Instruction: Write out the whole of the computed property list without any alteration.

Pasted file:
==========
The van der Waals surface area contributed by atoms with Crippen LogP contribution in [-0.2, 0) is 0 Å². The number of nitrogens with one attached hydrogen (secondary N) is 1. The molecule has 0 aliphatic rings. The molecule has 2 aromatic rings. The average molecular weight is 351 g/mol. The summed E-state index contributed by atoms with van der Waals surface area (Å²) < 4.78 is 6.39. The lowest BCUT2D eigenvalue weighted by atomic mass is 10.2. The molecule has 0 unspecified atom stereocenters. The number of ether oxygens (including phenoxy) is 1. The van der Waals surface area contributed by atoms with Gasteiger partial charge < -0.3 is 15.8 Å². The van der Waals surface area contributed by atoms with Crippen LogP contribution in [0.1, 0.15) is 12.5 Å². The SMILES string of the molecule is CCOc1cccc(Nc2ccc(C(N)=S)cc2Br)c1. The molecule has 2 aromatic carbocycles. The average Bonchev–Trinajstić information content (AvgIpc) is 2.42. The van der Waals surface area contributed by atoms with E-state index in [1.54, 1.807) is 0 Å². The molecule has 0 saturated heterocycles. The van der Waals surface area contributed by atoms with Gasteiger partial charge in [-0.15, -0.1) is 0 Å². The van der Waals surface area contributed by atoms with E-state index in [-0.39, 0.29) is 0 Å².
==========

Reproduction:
The van der Waals surface area contributed by atoms with Crippen LogP contribution in [-0.2, 0) is 0 Å². The number of nitrogens with one attached hydrogen (secondary N) is 1. The molecule has 0 aliphatic rings. The molecule has 2 aromatic rings. The average molecular weight is 351 g/mol. The summed E-state index contributed by atoms with van der Waals surface area (Å²) < 4.78 is 6.39. The lowest BCUT2D eigenvalue weighted by atomic mass is 10.2. The molecule has 0 unspecified atom stereocenters. The number of ether oxygens (including phenoxy) is 1. The van der Waals surface area contributed by atoms with Gasteiger partial charge < -0.3 is 15.8 Å². The van der Waals surface area contributed by atoms with Crippen LogP contribution in [0.1, 0.15) is 12.5 Å². The SMILES string of the molecule is CCOc1cccc(Nc2ccc(C(N)=S)cc2Br)c1. The molecule has 2 aromatic carbocycles. The average Bonchev–Trinajstić information content (AvgIpc) is 2.42. The van der Waals surface area contributed by atoms with E-state index in [1.54, 1.807) is 0 Å². The molecule has 0 saturated heterocycles. The van der Waals surface area contributed by atoms with Gasteiger partial charge in [-0.15, -0.1) is 0 Å². The van der Waals surface area contributed by atoms with E-state index in [-0.39, 0.29) is 0 Å².